Washington Supreme Court rules legislators must release public records

The controversial case resulted in three separate opinions — none of which, by itself, has a majority.

OLYMPIA — Individual legislators must release records under the state’s Public Records law, which has “a strongly worded mandate for broad disclosure,” a divided state Supreme Court said Thursday.

Individual lawmakers and their offices are subject to the law under the statute’s “plain meaning.” The secretary of the Senate and the clerk of the House also are subject to the law, but with narrower rules for public disclosure, a majority of the justices said.

“All conceivable categories of nonexempt legislative records” should either be disclosed by individual legislators or the secretary or clerk, a majority said.

The controversial case resulted in three separate opinions — none of which, by itself, has a majority.

Legislators and their offices clearly fall under the definition of an “agency” under the Public Records Act, or PRA, say four justices in the opinion written by Justice Susan Owens.

“The exemption of any government entity from the PRA’s general public records disclosure mandate constitutes a major political action,” Owens wrote, noting there’s no legislative history that such an exemption was made. “Individual legislators’ offices are obliged to disclose upon request all public records not otherwise exempted from public inspection.”

In 1995, legislators did assign certain records to the Senate secretary or House clerk, Owens noted, so those offices, as well as the Legislature as an entity, are covered by certain exemptions. Her opinion was signed by Chief Justice Mary Fairhurst and Justices Barbara Madsen and Charles Wiggins.

Justice Debra Stephens and two of her colleagues would have gone further, and not narrowed the exemption for the Legislature as a whole.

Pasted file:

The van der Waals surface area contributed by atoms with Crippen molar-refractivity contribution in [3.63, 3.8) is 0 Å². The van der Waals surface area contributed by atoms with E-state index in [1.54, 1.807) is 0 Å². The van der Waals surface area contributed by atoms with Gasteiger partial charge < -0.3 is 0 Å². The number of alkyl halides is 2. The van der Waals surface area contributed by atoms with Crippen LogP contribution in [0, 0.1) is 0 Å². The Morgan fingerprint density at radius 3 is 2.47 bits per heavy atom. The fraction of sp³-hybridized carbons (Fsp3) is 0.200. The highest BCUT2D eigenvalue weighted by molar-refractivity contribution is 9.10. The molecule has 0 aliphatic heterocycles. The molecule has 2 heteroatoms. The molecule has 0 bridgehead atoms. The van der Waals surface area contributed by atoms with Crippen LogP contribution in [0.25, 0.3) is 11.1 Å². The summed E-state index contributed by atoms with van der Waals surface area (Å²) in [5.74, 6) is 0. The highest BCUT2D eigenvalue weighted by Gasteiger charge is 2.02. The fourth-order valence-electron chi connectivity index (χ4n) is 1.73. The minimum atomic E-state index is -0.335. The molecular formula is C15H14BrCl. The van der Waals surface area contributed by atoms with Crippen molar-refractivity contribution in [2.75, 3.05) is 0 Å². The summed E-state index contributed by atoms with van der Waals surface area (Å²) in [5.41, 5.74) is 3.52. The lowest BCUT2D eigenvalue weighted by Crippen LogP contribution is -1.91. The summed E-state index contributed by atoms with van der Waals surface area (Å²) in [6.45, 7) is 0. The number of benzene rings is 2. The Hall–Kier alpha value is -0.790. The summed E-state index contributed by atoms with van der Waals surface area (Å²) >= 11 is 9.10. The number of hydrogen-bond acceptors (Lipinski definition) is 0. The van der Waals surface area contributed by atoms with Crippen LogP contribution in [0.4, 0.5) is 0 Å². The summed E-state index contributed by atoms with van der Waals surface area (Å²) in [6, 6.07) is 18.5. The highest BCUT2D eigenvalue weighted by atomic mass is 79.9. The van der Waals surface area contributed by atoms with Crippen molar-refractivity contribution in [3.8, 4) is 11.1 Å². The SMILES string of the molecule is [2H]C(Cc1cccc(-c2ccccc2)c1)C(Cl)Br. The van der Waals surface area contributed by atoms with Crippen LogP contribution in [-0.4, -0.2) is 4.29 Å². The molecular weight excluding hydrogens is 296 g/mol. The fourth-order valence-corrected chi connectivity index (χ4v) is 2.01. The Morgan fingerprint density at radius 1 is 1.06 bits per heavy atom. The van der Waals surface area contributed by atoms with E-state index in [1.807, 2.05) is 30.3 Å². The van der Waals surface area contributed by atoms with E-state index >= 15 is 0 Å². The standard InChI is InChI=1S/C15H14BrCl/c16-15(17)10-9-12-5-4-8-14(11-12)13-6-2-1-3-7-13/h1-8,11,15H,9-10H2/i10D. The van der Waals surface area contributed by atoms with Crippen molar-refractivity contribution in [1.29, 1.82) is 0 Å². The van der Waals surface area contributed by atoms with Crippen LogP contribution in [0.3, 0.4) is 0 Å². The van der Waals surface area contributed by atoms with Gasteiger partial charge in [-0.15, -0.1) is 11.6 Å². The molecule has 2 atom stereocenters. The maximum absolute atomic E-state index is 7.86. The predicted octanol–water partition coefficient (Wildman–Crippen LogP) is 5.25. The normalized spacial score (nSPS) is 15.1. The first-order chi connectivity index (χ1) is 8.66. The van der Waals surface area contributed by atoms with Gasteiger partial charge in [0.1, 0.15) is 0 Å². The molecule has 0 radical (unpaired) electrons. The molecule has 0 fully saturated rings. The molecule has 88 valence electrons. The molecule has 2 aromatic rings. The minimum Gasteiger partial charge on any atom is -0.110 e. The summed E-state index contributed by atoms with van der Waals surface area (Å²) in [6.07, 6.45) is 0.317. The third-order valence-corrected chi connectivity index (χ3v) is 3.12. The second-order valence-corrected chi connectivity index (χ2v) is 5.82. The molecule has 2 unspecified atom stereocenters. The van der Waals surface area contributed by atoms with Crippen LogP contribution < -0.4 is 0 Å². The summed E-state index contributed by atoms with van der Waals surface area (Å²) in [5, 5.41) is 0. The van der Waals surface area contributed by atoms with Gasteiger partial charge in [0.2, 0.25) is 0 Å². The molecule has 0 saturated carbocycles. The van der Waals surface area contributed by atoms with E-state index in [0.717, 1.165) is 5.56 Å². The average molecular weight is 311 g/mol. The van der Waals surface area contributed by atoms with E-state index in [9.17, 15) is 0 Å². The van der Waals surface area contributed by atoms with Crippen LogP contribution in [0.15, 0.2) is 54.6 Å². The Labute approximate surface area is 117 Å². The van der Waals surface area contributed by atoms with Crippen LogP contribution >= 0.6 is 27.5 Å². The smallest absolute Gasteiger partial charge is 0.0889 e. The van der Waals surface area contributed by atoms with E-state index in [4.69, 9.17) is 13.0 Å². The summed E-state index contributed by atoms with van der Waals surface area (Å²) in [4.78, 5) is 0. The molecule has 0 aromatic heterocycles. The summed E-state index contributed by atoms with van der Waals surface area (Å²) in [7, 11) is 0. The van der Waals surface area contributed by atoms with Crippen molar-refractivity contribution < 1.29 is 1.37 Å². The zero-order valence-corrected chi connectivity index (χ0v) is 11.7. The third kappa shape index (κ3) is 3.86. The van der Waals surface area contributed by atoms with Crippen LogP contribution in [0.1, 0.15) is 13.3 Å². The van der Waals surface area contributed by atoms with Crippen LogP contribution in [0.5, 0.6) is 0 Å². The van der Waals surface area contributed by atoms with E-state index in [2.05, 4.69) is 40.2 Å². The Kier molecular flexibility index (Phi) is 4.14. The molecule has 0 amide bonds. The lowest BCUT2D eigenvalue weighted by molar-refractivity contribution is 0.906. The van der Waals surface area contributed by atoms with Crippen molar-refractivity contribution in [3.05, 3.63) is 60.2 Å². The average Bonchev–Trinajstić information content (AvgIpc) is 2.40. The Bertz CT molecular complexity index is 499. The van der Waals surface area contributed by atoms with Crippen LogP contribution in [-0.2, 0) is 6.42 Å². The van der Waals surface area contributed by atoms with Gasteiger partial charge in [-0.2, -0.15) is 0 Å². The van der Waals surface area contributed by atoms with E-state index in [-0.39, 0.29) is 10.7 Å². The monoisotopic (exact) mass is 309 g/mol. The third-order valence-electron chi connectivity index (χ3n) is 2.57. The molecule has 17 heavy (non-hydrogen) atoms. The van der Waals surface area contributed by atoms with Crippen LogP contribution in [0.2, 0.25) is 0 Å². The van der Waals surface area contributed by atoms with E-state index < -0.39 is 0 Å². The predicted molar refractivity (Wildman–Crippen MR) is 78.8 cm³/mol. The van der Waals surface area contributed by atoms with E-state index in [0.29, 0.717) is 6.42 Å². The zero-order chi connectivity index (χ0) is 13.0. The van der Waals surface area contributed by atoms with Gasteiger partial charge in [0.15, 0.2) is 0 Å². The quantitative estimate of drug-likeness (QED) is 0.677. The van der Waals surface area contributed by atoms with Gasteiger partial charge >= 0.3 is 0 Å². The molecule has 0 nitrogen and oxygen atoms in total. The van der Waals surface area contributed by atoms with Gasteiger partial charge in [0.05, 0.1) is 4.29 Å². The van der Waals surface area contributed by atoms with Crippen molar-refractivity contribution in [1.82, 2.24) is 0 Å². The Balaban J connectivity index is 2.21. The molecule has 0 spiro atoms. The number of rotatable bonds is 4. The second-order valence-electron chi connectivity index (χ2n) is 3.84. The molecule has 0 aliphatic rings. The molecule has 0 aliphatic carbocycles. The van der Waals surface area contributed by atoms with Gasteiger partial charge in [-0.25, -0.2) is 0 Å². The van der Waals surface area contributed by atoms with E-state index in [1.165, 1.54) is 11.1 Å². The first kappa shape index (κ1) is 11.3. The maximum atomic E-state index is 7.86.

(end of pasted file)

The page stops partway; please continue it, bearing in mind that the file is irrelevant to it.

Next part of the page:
“The Public Disclosure Act as originally drafted plainly includes individual legislators; they are ‘public officials’ and their respective offices are ‘state offices,’” Stephens wrote.

Along with Justices Mary Yu and Charles Johnson, she argued the Legislature, the House and the Senate as institutions aren’t exempted from the act just by assigning certain records to the administrative offices because it didn’t expressly say that.

She also noted that in 2018, lawmakers tried to exempt themselves from releasing certain records, but after passing such a law, some urged Gov. Jay Inslee to veto the bill. He did, and that veto was not overridden.

“This most recent experience serves only to highlight that the Legislature has not explicitly exempted itself from the PRA,” she wrote.

Justice Sheryl McLeod, however, said lawmakers did essentially exempt themselves in 2007, when they amended the law to assign certain records to the Senate secretary and House clerk and excluded reports or correspondence in the possession of individual legislators

“Turning individual legislators into ‘agencies’ would frustrate this narrow definition that applies to the Legislature, making the entirety of legislators’ writings ‘public records’ subject to the PRA,” she wrote in an opinion signed by Justice Stephen Gonzalez.